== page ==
Hamlet: A Christian Tragedy of  Renaissance Humanism

Chanchal Chauhan

We all know that Renaissance Humanism was marked by the synthesis of classical learning and Christian ideology. After all, the liberal arts of antiquity- namely, grammar, poetry, rhetoric, ethics, etc.- formed the foundation for humanistic learning. It was believed then that only these arts or what Cicero called ‘studia humanitatis’ could put an end to the dark Ages and create a cultural identity of England, thus bringing about an improvement in the society. Along with these liberal arts, humanists also borrowed various tenets from the Greek tragedy, only to mould them within a Christian theological ideology.
    The basic classical ideology in Greek tragedy revolves around the concept of fatalism, that is, man cannot transcend his limitations. Of course the socio-political aspect of this ideology is that classicism flourished during the slavery system in the Greek society. So the idea of fatalism suited the interests of the ruling class, comprising of masters. In Greek tragedy, the notion of fatalism was reinforced through the idea of sin. In classicism, two serious sins were those of the killing of a blood relation and incest. These two sins resulted in miasma or pollution. This can be seen in Sophocles’s famous play, Oedipus The King in which we witness both the murder of the kin as well as incest. Aristotle thought this type of plot to be the model for tragedy. In the Sophocles’ play too we see Thebes in the grip of plague, the miasma as a direct result of the sins. But this miasma could not be prevented because of fatalism. In Christian tragedy the concept of the Original Sin becomes thematic centre in place of the element of Fate in classical tragedy. It is on these basic lines that Shakespeare writes Hamlet. Shakespeare too builds his plot with the Christian ideology of Original sin. Through such a dramatic structure then, Shakespeare explores the nitty-gritty of an era that was English Renaissance that encouraged the advancement of learning,  or new knowledge, or search for truth. In the words of Harry Levin, ‘By the canons of the humanists, the highest virtue was knowledge put in action.’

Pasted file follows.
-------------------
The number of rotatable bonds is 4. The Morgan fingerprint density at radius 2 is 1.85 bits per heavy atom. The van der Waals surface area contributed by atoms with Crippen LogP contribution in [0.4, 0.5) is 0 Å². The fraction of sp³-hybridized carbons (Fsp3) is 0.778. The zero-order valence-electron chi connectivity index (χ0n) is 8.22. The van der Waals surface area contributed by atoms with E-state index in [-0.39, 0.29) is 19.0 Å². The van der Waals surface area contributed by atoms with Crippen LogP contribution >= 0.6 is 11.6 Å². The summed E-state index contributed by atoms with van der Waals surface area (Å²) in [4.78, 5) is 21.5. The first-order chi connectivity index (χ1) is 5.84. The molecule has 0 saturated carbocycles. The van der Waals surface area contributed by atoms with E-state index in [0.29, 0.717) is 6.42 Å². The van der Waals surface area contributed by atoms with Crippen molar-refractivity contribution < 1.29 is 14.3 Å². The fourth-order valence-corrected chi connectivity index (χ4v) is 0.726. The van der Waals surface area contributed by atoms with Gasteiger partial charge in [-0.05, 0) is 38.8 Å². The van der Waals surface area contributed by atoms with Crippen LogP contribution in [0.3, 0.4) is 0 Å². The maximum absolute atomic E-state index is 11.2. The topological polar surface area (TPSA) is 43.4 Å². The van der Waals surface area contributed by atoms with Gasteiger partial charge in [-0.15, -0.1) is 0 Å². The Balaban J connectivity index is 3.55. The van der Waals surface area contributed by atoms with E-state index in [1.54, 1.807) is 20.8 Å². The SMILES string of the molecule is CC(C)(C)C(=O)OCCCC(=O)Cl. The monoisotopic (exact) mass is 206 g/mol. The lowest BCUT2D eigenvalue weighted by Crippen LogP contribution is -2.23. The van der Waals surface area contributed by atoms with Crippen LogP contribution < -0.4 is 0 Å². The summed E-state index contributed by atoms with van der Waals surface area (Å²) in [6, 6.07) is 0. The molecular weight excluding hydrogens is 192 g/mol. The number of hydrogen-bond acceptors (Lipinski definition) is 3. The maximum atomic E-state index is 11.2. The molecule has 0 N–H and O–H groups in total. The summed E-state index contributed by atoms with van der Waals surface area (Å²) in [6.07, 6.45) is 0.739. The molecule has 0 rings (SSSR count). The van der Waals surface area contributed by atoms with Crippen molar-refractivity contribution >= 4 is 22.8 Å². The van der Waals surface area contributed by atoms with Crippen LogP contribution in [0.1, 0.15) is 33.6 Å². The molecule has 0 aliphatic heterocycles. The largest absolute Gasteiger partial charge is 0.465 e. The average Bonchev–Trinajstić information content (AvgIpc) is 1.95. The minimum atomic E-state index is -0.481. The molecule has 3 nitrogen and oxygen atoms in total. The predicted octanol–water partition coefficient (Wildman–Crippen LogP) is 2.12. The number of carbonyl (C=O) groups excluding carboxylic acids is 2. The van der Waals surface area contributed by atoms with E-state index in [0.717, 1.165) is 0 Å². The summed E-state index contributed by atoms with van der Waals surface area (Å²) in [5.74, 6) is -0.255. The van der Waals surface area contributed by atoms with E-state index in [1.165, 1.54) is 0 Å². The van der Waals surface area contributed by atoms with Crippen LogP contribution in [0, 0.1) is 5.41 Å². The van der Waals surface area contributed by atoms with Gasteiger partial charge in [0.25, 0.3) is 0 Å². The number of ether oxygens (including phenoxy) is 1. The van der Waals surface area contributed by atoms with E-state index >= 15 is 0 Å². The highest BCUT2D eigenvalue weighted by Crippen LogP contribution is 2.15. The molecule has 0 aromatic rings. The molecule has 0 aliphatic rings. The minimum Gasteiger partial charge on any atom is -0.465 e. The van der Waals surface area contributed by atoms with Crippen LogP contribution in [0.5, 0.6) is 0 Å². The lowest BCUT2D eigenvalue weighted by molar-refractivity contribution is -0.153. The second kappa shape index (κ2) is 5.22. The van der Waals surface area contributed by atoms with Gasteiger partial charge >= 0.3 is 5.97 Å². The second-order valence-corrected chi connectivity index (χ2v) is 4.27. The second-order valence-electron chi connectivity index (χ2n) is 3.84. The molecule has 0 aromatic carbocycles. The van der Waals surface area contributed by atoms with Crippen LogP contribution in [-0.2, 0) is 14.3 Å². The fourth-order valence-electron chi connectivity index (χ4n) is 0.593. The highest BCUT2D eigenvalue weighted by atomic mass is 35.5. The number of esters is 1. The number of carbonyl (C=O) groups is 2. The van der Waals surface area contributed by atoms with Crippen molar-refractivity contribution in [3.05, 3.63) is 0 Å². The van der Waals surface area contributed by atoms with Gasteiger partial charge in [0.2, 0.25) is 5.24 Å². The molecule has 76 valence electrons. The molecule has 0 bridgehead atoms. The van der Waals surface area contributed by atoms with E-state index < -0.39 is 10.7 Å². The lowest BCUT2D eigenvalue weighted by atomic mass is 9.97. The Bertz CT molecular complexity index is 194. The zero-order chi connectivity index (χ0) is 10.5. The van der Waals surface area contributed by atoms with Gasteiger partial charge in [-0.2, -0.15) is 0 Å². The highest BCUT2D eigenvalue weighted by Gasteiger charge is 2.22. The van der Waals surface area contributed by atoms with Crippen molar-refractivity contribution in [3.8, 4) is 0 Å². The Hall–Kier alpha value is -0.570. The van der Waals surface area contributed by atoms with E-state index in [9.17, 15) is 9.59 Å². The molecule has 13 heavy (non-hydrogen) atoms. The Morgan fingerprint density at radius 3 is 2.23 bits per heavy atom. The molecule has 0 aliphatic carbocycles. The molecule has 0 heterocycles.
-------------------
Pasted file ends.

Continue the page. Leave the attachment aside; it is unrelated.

In Hamlet, which is a Christian tragedy, we see also the element of classical tragedy, Aristotelian model of plot involving the murder of a kin as well as incest. While the former is linked to the Christian idea of the first murder on earth, that is, the murder of Abel by his brother Cain, the latter is related to the idea of Satan’s incestuous copulation with his daughter Death, thus, producing a child called Sin. In the play, the two sins result in miasma too, as is remarked by Marcellus: ‘Something is rotten in the state of Denmark.’ (I.iv.90). To end this pollution, Hamlet must be fated to seek revenge and therefore, he must kill the perpetrator, that is, Claudius. However, unlike in the classical tragedy in which the reasoning power was missing, in the age of Christian tragedy, ‘advancement of learning’ (if we borrow a phrase from Bacon) has taken place. Therefore, we find Hamlet, being a product of Renaissance Humanism, constantly engaging in the contemplation of whether ‘To be or not to be’ a sinner. It is also interesting to note that Hamlet is portrayed as a Renaissance scholar, emerging from the University of Wittenberg, which was historically the centre of Renaissance Humanism. The inner struggle of the figure of Hamlet then becomes whether to follow his humanistic values and mould his destiny of abstaining from committing a sin, or whether to believe an apparition, that is, the ghost of his murdered father. If he is to take up arms against other sinners, primarily, his uncle Claudius, then he would himself become a sinner. Claudius has already committed the two sins of homicide as well as incest. In addition to that, he has murdered the former king of the state, thus, subverting the divine right of the king to rule. If Hamlet were to take revenge upon Claudius, then he would also be following the same path as his uncle has trodden. When Hamlet is delivering the ‘to be or not to be’ speech, we can in fact hear the resonances of Pico’s famous discourse, Oration on the Dignity of Man. Pico also delves upon how man is an intermediary between angels and beasts, and that it is up to man to create a universe within himself. But Pico also suggests that man has limits to his reason. This is what Hamlet sums up in II.ii: